Paradox as a principle for organizing the documentary thought is one out of many that are capable of showing the image of contemporary reality. Here the use of the word “image” is conscious, while reaching deeper layers of the reality (that might also be called “the truth of life”) require an outspokenly autonomous position and conceptually different author’s outlook to the world. We all know the marvelous Herz Frank Film “Ten Minutes Older” (1978) that embodies the different aspects of the kind of view. This is a kind of work that allows taking the documentary cinema for a mouthpiece of the “true reality” and a work of art at the same time.

Particularizing the concept of “image” in the reflection of reality, I will only give you a single example.

The film “My Husband Andrei Sakharov” (2006) that was also included in the Symposium program is a well-balanced and professionally made example of the politic biography genre with personal view in it. Here we could seemingly follow the development of the course of events thru a lens of one man’s life. But could we look into reality behind the words spoken by the former leader of the USSR Mikhail Gorbachev? Could we worm out the in-house intrigues of the KGB, as they banished Sakharov and his spouse to back-country? There are countless other stories behind each occurrence. Politics and its surface manifestations is only one of the disguises worn by the reality.

Nevertheless, author of a documentary film is a creator of reality – what we see onscreen is a view of one certain human being. Even though it is an invited film of an industry, a filmmaker has agreed on depicting the reality in the specific way. Therefore the question on the author’s view, on the way camera is pointing at the texture of reality, is essential. Only a few manage laying a finger on the pulse of reality.

There were at least two films included in the Symposium program that let me say somebody had managed sensing this pulse. One of them was the Michael Pilz film “Silence” (2007), where the author has looked into the eye of reality in a very individual and downright way. A concept that embodies ethical category is not coincidental. It is exactly the category of honesty in the filmmaker’s position (and only one more category – category of denudation – can be taken for professional equivalent, however not always in the same positive scale of ethics) that lets looking at the reality through camera and capture its many and different “nappes” – cultural, emotional, political etc. And in this sense I find Michael Pilz’s view comparable to Laila Pakalniòa’s attitude when working in the documentary environment.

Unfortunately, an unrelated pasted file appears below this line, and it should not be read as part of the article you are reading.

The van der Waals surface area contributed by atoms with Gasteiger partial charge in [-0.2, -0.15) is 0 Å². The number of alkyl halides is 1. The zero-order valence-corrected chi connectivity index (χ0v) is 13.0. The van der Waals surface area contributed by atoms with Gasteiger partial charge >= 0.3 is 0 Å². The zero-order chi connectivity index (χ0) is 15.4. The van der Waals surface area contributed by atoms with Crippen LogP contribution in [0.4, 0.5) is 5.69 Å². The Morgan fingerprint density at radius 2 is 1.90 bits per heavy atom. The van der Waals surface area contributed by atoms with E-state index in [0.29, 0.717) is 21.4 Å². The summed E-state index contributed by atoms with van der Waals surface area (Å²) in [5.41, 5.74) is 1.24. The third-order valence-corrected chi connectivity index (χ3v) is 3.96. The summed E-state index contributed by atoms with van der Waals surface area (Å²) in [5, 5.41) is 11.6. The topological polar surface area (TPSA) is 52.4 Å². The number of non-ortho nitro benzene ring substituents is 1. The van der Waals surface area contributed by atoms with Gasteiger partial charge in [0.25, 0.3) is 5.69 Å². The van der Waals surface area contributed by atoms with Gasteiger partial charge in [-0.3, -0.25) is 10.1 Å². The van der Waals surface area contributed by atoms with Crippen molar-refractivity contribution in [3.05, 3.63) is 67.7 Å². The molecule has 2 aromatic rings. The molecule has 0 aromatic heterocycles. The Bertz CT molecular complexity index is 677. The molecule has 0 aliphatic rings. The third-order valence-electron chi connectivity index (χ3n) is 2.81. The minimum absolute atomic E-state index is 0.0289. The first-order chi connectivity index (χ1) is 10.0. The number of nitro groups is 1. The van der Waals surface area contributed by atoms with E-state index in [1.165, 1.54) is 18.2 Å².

The film by Laila Pakalniòa – “Theodore” (2006) – in a seemingly impersonal way shows the cyclic circuit of an elderly man with a bottle of beer in a microcosm of the local village. In reality, nothing ever happens, still at the same time there is a feeling of s catastrophe coming from somewhere beyond – a thunder that we do not hear, yet sense. But the final, where the balance-sheet of a human life is a cork from a beer-bottle, treaded into the ground, allows drawing more fundamental conclusions on the contemporary reality than a loud story about a topical problem in the news headlines. In the contemporary world where the concept of center gets more and more leveled, that is periphery of life that often lets see the real state of reality more clearly than a story that seems to be within the centre of every occurrence. Still, as it has always been with the documentary cinema, the ability of seeing and telling a story depends only on the author himself.

And in this sense I would like to point out the Czech film “Lost Holiday” (2007). It is a confirmation for the cinema as authors’ potency of creative thinking, an ability of making film “out of nothing”. For a documentary filmmaker it, first of all, means the ability of noticing. Speaking of this ability first thing coming to my mind is the short film by Herz Frank “Dear Juliet” – a miniature sketch in the backyard of Shakespearian Juliet’s home in Verona, Italy. Here, by her monument that is visited by hundreds of tourists daily, the author had spent one whole day and captured what he saw. Many pass by and do not see, but a watchful documentary filmmaker can notice it and make a film. Therefore I wish you all this sense of noticing things.